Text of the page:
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Cation exchange capacity

Cation exchange capacityCation exchange capacity is the first characteristic you should consider when you get your soil test results.  Cation exchange capacity (CEC for short) is closely tied to the amount of organic matter and clay you have in your soil since both provide spots for positively charged ions --- cations --- to cling to the soil.  In contrast, sandy soil without much organic matter will allow nutrients to leach away during heavy rains.  You're throwing away your money if you add soil supplements to raise your calcium, magnesium, or potassium levels without first increasing your CEC so that these essential nutrients will be held in place.

So what's a good CEC?  CEC can range from 0 to 100 meq/100 g, and your goal should be to reach or exceed 20 meq/100 g.  Although clay and any kind of organic matter will help you achieve this goal, humus is the most effective since it provides a lot more cation binding sites per unit area.  In case you're not familiar with the distinction, humus is organic matter that has broken down to a stable point at which it may endure for hundreds or thousands of years.  To make humus, add any kind of organic matter to your soil (compost, mulch, or cover crops) and make sure soil conditions are right for earthworms, bacteria, and fungi to turn that organic matter into high quality humus.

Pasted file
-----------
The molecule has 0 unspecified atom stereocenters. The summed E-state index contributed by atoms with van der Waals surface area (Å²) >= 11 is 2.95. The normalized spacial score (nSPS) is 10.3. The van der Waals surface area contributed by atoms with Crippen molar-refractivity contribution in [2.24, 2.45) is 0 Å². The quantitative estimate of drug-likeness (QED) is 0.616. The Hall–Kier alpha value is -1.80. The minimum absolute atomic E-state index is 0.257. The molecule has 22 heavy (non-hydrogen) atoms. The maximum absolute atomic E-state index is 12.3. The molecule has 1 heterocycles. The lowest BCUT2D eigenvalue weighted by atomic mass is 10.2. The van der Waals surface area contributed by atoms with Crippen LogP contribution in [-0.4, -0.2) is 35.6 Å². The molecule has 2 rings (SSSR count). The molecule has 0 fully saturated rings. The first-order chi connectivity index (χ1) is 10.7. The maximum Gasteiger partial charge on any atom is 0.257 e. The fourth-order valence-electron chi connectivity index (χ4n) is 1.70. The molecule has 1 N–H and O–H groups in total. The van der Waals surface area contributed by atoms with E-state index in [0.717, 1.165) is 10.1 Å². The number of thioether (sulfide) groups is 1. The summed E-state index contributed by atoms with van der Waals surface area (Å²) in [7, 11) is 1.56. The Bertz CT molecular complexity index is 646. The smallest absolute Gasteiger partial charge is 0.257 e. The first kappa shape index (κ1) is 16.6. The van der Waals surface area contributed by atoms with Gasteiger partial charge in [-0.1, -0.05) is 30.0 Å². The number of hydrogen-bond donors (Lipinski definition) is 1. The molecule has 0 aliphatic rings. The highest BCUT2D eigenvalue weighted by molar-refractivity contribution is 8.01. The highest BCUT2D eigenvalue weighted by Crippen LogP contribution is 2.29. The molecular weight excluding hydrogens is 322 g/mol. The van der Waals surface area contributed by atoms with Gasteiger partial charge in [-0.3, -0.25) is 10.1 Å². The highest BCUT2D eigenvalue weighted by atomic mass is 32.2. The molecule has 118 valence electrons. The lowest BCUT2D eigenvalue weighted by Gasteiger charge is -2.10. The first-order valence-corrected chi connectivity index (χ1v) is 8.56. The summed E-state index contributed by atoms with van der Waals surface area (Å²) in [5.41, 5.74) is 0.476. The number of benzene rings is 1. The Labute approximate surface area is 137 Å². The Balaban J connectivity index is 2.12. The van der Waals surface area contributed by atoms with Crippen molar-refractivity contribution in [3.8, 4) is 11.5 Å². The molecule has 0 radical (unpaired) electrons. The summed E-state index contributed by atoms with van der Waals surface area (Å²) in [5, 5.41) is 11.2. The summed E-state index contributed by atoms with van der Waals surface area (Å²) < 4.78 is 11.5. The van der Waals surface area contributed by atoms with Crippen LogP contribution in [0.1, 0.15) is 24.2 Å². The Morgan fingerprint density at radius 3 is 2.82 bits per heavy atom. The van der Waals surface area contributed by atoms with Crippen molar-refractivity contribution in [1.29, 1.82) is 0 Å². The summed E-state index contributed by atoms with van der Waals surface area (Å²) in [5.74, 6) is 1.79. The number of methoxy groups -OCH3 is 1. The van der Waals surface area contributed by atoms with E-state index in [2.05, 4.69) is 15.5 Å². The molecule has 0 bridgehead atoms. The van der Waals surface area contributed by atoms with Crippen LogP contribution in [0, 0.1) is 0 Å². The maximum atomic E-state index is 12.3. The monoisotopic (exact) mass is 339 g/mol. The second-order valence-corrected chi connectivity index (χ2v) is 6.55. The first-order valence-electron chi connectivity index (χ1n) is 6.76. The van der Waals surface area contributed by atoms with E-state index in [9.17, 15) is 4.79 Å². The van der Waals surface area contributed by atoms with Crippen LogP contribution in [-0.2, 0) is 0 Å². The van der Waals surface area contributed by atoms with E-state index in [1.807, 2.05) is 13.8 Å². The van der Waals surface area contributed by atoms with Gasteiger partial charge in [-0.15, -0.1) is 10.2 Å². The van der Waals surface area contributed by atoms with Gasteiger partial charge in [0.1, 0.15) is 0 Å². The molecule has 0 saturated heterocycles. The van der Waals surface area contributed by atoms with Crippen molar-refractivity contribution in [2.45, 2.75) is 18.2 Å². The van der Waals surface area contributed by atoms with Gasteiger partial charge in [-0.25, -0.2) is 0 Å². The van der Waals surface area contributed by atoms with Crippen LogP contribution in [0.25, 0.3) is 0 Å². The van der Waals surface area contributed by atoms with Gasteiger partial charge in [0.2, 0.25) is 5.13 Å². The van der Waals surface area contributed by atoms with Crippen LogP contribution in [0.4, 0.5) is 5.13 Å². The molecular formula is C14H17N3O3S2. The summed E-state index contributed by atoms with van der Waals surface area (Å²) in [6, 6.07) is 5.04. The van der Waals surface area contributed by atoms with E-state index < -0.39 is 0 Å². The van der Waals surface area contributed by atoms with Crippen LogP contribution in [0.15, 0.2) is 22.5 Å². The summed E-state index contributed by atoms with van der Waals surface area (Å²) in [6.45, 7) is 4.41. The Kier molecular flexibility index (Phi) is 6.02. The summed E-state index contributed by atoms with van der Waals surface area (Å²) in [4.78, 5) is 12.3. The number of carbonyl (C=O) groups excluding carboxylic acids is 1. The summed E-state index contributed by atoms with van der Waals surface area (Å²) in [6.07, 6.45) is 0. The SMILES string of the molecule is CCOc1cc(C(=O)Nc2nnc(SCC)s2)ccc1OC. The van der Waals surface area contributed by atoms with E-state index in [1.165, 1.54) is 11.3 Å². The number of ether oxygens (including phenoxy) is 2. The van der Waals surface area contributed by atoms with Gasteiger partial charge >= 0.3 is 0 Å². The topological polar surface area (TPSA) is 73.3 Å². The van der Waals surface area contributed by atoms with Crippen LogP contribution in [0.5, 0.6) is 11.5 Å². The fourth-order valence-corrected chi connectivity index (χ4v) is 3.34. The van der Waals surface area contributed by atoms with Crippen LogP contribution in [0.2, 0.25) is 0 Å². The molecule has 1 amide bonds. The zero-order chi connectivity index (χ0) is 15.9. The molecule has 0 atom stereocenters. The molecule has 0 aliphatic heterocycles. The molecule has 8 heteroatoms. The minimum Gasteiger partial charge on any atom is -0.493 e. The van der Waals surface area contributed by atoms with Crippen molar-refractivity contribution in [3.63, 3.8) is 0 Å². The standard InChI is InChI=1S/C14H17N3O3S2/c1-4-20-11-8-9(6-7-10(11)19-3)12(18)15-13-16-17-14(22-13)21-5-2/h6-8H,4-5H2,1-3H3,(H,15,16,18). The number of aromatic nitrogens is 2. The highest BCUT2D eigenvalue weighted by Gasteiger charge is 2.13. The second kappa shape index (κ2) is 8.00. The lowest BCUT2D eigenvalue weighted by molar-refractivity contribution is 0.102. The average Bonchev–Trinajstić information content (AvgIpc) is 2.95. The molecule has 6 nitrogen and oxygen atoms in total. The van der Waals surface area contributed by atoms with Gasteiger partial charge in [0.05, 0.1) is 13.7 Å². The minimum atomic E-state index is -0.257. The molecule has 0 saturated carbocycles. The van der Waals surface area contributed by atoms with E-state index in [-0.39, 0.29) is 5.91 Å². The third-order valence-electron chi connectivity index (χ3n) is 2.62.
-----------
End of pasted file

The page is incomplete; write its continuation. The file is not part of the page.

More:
Let's take a look at my CEC and organic matter test results:


Mule (1) Mule (2) CP3 (3) Back (4) Front (5) Mom front Mom back
CEC 65.6 74.4 15.6 56 47.1 27.9 36.3
% OM 17 18.4 8.2 15 14.6 15.9 14.1

I've highlighted the one non-garden spot I sampled --- our chicken pasture, which was basically a lawn until we started letting chickens graze there this spring.  I also sampled some of my Mom's soil, which has been intensively gardened for decades.  Finally, the white columns are four different parts of my own vegetable garden.  By comparing these three areas, you can see:
  • Soil samplesWithin my garden, CEC values increase as percent organic matter increases.  Mark and I were both able to line up our soil samples from most to least organic matter by eye, so it would be possible to keep rough track of this information without sending off soil samples.
  • Mom's CEC values are lower than mine even though her soil has just about as much organic matter.  That's the difference between gardening in very clayey soil (my garden) and in a silty loam (her soil.)
  • My pasture --- where I've never added compost --- is the only area with a CEC below the 20 meq/100 g level.  As I use more intensive management techniques on this pasture, I hope to raise the CEC without adding any soil amendments.

Most organic gardeners believe you can't have too much organic matter in your soil, but soil scientists will roll their eyes at that statement and now I understand why.  If your CEC is low but your organic matter levels are high, that means you're doing something wrong and your organic matter isn't being broken down into a stable humus.  Maybe you've added too much high carbon material all at once (for example, tilling wood chips into the soil) or have sprayed pesticides that killed off your soil microorganisms.  That's why I recommend using CEC rather than organic matter as the most important "grade" on your holistic gardening "report card."  As far as I can tell, with CEC, more is always better.

Our chicken waterer never spills or fills with poop.


This post is part of our Holistic Soil Test Analysis lunchtime series.  Read all of the entries:





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